a loop filter (LF) operative to receive and filter the PFD output and provide an LF output, wherein the LF output is updated for each PFD value received on the PFD output.
12. The device of claim 11, wherein the detector gain is adjusted in an acquisition mode and maintained in a tracking mode.
13. The device of claim 11, wherein the detector gain is a small value during tracking and is a larger value during acquisition.
14. An apparatus comprising:
means for comparing phases of a reference signal and a feedback signal to determine a phase error between the reference and feedback signals;
means for providing a phase-frequency detector (PFD) output comprised of PFD values, wherein each PFD value is a multi-bit value determined by the phase error and a detector gain;
means for filtering the PFD output to obtain a loop filter (LF) output;
means for providing an oscillator signal having a phase determined by the LF output; and
means for dividing the oscillator signal in frequency by a factor of N to obtain the feedback signal, where N is one or greater.
15. The apparatus of claim 14, wherein the detector gain is adjusted in an acquisition mode and maintained in a tracking mode.
16. The apparatus of claim 14, wherein the detector gain is a small value during tracking and is a larger value during acquisition.
17. An integrated circuit comprising:
a phase-frequency detector (PFD) operative to receive a reference signal and a feedback signal, compare phase of the reference signal against phase of the feedback signal, and provide a detector output comprised of a sequence of phase error values, each phase error value indicating whether the phase of the reference signal is early or late with respect to the phase of the feedback signal; and
a loop filter (LF) operative to receive and filter the detector output and provide an LF output, wherein the loop filter is operative to adjust loop bandwidth of a digital phase-locked loop (PLL) based on the sequence of phase error values from the phase-frequency detector.
18. The integrated circuit of claim 17, further comprising:
an oscillator operative to receive the LF output and provide an oscillator signal having a phase determined by the LF output; and
a divider operative to receive the oscillator signal, divide the oscillator signal in frequency by a factor of N, where N is one or greater, and provide the feedback signal.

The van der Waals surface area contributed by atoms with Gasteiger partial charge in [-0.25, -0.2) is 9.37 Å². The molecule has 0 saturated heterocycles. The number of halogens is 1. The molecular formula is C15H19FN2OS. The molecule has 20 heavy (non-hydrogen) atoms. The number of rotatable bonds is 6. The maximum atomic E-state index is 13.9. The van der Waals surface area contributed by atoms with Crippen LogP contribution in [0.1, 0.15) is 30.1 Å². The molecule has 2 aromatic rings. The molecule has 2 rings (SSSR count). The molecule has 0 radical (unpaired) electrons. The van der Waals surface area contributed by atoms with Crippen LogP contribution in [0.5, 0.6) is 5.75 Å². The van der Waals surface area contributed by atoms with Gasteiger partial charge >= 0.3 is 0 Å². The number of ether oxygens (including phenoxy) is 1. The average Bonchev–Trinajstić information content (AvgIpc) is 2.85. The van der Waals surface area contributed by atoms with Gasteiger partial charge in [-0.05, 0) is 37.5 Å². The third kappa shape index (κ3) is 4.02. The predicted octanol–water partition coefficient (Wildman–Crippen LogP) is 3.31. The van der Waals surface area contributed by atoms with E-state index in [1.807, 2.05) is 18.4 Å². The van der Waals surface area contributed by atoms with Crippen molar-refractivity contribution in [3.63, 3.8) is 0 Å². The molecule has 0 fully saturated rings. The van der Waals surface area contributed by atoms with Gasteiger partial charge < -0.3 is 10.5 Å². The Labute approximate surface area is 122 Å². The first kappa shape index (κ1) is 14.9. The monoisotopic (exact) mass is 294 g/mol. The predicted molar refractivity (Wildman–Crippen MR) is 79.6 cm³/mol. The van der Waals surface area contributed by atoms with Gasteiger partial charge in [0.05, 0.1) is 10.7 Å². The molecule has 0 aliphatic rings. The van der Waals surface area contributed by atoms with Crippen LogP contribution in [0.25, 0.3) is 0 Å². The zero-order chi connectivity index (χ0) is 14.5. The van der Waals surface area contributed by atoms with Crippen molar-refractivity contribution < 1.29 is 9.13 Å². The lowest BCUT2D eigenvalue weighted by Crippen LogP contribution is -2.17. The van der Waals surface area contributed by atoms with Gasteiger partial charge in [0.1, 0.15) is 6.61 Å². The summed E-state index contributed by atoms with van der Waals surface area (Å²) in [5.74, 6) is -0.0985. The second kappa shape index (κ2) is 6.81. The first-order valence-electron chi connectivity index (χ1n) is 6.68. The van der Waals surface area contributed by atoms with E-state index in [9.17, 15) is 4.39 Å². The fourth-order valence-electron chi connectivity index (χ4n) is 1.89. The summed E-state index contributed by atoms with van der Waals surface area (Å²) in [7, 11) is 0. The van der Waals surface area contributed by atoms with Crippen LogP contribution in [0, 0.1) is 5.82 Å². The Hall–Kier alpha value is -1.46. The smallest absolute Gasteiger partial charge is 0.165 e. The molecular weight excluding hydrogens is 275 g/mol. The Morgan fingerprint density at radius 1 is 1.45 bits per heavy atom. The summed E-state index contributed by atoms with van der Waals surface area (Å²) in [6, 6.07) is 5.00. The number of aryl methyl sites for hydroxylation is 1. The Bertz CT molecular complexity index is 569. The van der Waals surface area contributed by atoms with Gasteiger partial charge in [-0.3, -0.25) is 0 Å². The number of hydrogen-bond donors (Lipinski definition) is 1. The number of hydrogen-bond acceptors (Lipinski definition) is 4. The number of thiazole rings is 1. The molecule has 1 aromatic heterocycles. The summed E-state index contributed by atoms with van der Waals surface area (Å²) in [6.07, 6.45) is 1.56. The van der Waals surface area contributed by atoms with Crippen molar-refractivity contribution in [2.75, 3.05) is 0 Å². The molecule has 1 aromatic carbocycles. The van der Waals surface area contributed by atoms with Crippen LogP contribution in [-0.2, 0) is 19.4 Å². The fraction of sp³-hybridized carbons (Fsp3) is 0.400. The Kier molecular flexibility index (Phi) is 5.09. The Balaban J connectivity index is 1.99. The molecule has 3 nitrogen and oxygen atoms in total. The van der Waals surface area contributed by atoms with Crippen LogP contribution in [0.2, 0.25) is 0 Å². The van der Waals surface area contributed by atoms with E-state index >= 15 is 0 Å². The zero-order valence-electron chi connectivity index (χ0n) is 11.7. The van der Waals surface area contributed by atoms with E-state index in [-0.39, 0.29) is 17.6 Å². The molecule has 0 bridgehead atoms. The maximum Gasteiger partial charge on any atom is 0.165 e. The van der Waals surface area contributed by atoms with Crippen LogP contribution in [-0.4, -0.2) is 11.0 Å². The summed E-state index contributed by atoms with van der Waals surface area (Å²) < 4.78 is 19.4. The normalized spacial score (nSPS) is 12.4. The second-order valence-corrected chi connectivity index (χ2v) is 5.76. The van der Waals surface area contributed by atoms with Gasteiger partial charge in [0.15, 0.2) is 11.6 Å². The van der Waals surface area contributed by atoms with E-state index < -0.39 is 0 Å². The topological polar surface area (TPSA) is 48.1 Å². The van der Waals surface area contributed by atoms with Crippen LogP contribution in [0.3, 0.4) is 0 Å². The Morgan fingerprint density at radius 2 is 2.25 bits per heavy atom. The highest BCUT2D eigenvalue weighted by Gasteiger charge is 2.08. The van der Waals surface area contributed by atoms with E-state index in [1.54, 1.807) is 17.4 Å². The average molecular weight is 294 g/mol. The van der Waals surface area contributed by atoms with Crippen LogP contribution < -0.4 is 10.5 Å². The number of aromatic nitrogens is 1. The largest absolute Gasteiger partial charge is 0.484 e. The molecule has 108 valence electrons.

19. The integrated circuit of claim 17, wherein the loop filter is operative to increase the loop bandwidth if a large phase error between the reference and feedback signals is detected.
20. The integrated circuit of claim 19, wherein the large phase error is detected if a particular number of consecutive phase error values with same polarity are received in the detector output.
21. The integrated circuit of claim 17, wherein the loop filter is operative to decrease the loop bandwidth if a small average phase error is detected.
22. An integrated circuit comprising:
a phase-frequency detector (PFD) operative to receive a reference signal and a feedback signal, compare phase of the reference signal against phase of the feedback signal, and provide a detector output comprised of a sequence of phase error values, each phase error value indicating whether the phase of the reference signal is early or late with respect to the phase of the feedback signal; and
a loop filter (LF) operative to receive and filter the detector output and provide an LF output, wherein the loop filter is operative to adjust loop bandwidth of a digital phase-locked loop (PLL) based on the sequence of phase error values and to decrease the loop bandwidth if a small average phase error is detected, and wherein the small average phase error is detected if, for a designated time window, the number of phase error values with a first polarity, indicating the phase of the reference signal being early, is equal to the number of phase error values with a second polarity, indicating the phase of the feedback signal being early.
23. A device comprising:
a phase-frequency detector (PFD) operative to receive a reference signal and a feedback signal, compare phase of the reference signal against phase of the feedback signal, and provide a detector output comprised of a sequence of phase error values, each phase error value indicating whether the phase of the reference signal is early or late with respect to the phase of the feedback signal; and